An ad in Jet in 1978, part of the new “Weekends” promotion, depicted couples relaxing with Michelob in a book-lined den:
From the 1950s through the ’80s, however, black advocacy groups were dismayed with Anheuser-Busch on issues of minority employment and expanding black participation in lucrative distribution.
Occasionally boycotts were threatened, and at least one was launched, by Jesse Jackson’s Operation PUSH. PUSH led efforts to secure a better deal from corporate America, in general. Finally a settlement was reached with Anheuser-Busch, reported a 1983 Jet story.
Among its covenants Anheuser-Busch engaged to spend $8,000,000 for advertising in minority-owned newspapers and other media.
In the later 1970s, “Weekends are made for Michelob” spots gained visibility. This campaign had its origins in a narrower, “Holidays are for Michelob” series.
In the ’80s “Weekends” morphed into the edgier, rock-tinged “Nights are made for Michelob”. The initial campaign was rated a success, as Michelob sales were growing through the ’70s.
Harvard Business Review, in a 2020 collection of advertising studies, considered the program went on too long and ended by confusing consumers. The writer notes that after 1980 sales of regular Michelob fell significantly over the next 18 years.
Surely other factors were also at play. The ceaseless fashion for imported beers was one, especially Corona, but beers from Canada, Holland, Germany and elsewhere had to take a toll.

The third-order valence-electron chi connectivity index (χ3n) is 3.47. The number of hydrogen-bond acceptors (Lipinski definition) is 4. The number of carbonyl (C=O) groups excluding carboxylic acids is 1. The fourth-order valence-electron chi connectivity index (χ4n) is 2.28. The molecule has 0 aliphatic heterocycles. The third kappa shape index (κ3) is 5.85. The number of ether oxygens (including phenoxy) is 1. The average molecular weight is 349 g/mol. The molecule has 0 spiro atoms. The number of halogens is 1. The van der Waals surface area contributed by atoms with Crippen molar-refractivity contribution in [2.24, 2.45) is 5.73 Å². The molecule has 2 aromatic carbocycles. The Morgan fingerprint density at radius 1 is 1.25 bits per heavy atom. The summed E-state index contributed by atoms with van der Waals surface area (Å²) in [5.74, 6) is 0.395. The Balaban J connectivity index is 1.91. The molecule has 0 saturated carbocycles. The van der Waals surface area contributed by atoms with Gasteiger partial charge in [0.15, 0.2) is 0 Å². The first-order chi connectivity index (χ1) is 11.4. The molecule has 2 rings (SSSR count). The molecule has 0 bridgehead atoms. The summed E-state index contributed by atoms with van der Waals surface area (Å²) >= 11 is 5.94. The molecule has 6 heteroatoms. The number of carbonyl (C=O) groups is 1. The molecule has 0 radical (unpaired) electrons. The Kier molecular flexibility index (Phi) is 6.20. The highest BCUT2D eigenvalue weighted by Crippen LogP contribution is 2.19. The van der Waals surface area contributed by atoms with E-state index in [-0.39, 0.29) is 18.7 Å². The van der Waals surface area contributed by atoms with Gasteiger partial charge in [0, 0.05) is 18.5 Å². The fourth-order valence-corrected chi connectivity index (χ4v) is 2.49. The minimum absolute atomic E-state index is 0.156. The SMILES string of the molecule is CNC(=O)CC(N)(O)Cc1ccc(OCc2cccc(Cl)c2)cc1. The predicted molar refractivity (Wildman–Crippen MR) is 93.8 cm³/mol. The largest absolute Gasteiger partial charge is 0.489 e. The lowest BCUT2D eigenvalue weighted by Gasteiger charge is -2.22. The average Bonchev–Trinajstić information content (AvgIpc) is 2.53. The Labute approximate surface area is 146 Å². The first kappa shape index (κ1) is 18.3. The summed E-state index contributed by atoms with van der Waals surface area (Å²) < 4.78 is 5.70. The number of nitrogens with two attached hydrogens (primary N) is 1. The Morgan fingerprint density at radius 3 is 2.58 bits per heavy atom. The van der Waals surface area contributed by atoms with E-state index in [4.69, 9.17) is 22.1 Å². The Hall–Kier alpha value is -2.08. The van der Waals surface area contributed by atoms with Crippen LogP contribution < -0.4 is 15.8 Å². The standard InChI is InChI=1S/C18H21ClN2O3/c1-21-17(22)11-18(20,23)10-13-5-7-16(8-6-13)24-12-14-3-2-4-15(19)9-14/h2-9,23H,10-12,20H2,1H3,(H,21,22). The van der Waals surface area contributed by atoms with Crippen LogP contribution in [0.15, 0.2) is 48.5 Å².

Beer writer Michael Jackson, in his 1990s The Simon & Schuster Pocket Guide to Beer, called Mexico’s Sol a “sub-Yuppie” favourite. Sol competed with Corona, and remains hot to this day; both appealed to the nascent Michelob drinker.
The rise of craft brewing had to diminish interest in Michelob as well. The evident difference in palate impact made Michelob’s claim of European quality less credible.
In the ’70s Michelob had fended off serious competition from now-domestic Lowenbrau and other super-premiums such as Erlanger, Andeker, and Augsburger. The 1980s posed challenges it never overcame as a full-flavoured, traditional beer.
The phoenix-like revival of Michelob Ultra in the last 20 years has been a remarkable success. But to all intents and purposes Ultra is a different beer than Michelob started as. By a remarkable business and marketing inversion the brew became its opposite, and the till still rang.
This is not uncommon of course in brewing history, something similar could be said for Guinness, but throughout much of its history Michelob was touted for its rich and sustaining character, before the first light iteration came out (1970s).
The irony of upending the beer in character, while retaining the core name Michelob, is a remarkable business and marketing story, but not mine to tell here.
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*Michelob never quite gave up on the “ingredients” angle, as a 1983 ad showed in Ebony. The neat headline: “Night Harvest”.